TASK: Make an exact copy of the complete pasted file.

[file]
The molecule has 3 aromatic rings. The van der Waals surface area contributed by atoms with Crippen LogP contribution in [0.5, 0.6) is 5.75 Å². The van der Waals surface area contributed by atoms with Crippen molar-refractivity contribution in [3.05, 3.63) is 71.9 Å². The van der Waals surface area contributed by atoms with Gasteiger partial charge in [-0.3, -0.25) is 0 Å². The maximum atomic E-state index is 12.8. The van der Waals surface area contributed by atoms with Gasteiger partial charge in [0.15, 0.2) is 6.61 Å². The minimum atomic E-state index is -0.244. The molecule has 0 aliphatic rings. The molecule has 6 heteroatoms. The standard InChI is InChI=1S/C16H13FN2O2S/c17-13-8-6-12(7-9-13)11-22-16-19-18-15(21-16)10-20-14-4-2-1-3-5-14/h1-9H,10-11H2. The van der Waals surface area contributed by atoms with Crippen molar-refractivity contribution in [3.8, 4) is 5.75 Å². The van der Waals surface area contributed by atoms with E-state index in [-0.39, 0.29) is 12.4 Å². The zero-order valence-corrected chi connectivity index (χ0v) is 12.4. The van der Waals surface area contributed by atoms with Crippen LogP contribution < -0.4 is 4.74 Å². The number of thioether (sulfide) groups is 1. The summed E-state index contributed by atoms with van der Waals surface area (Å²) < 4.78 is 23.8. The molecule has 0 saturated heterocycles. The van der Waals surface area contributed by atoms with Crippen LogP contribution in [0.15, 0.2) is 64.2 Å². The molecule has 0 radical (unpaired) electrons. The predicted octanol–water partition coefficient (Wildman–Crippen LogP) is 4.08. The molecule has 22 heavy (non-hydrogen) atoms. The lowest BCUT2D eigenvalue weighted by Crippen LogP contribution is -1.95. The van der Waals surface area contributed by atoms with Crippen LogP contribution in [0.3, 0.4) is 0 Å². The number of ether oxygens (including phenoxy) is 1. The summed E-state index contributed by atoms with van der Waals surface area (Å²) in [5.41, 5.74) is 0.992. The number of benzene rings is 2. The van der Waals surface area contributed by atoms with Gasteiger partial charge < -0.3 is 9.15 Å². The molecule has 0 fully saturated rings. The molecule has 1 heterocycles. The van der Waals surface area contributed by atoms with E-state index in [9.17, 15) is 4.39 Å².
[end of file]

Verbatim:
The molecule has 3 aromatic rings. The van der Waals surface area contributed by atoms with Crippen LogP contribution in [0.5, 0.6) is 5.75 Å². The van der Waals surface area contributed by atoms with Crippen molar-refractivity contribution in [3.05, 3.63) is 71.9 Å². The van der Waals surface area contributed by atoms with Gasteiger partial charge in [-0.3, -0.25) is 0 Å². The maximum atomic E-state index is 12.8. The van der Waals surface area contributed by atoms with Gasteiger partial charge in [0.15, 0.2) is 6.61 Å². The minimum atomic E-state index is -0.244. The molecule has 0 aliphatic rings. The molecule has 6 heteroatoms. The standard InChI is InChI=1S/C16H13FN2O2S/c17-13-8-6-12(7-9-13)11-22-16-19-18-15(21-16)10-20-14-4-2-1-3-5-14/h1-9H,10-11H2. The van der Waals surface area contributed by atoms with Crippen molar-refractivity contribution in [3.8, 4) is 5.75 Å². The van der Waals surface area contributed by atoms with E-state index in [-0.39, 0.29) is 12.4 Å². The zero-order valence-corrected chi connectivity index (χ0v) is 12.4. The van der Waals surface area contributed by atoms with Crippen LogP contribution < -0.4 is 4.74 Å². The number of thioether (sulfide) groups is 1. The summed E-state index contributed by atoms with van der Waals surface area (Å²) < 4.78 is 23.8. The molecule has 0 saturated heterocycles. The van der Waals surface area contributed by atoms with Crippen LogP contribution in [0.15, 0.2) is 64.2 Å². The molecule has 0 radical (unpaired) electrons. The predicted octanol–water partition coefficient (Wildman–Crippen LogP) is 4.08. The molecule has 22 heavy (non-hydrogen) atoms. The lowest BCUT2D eigenvalue weighted by Crippen LogP contribution is -1.95. The van der Waals surface area contributed by atoms with Crippen LogP contribution in [0.3, 0.4) is 0 Å². The number of ether oxygens (including phenoxy) is 1. The summed E-state index contributed by atoms with van der Waals surface area (Å²) in [5.41, 5.74) is 0.992. The number of benzene rings is 2. The van der Waals surface area contributed by atoms with Gasteiger partial charge < -0.3 is 9.15 Å². The molecule has 0 fully saturated rings. The molecule has 1 heterocycles. The van der Waals surface area contributed by atoms with E-state index in [9.17, 15) is 4.39 Å².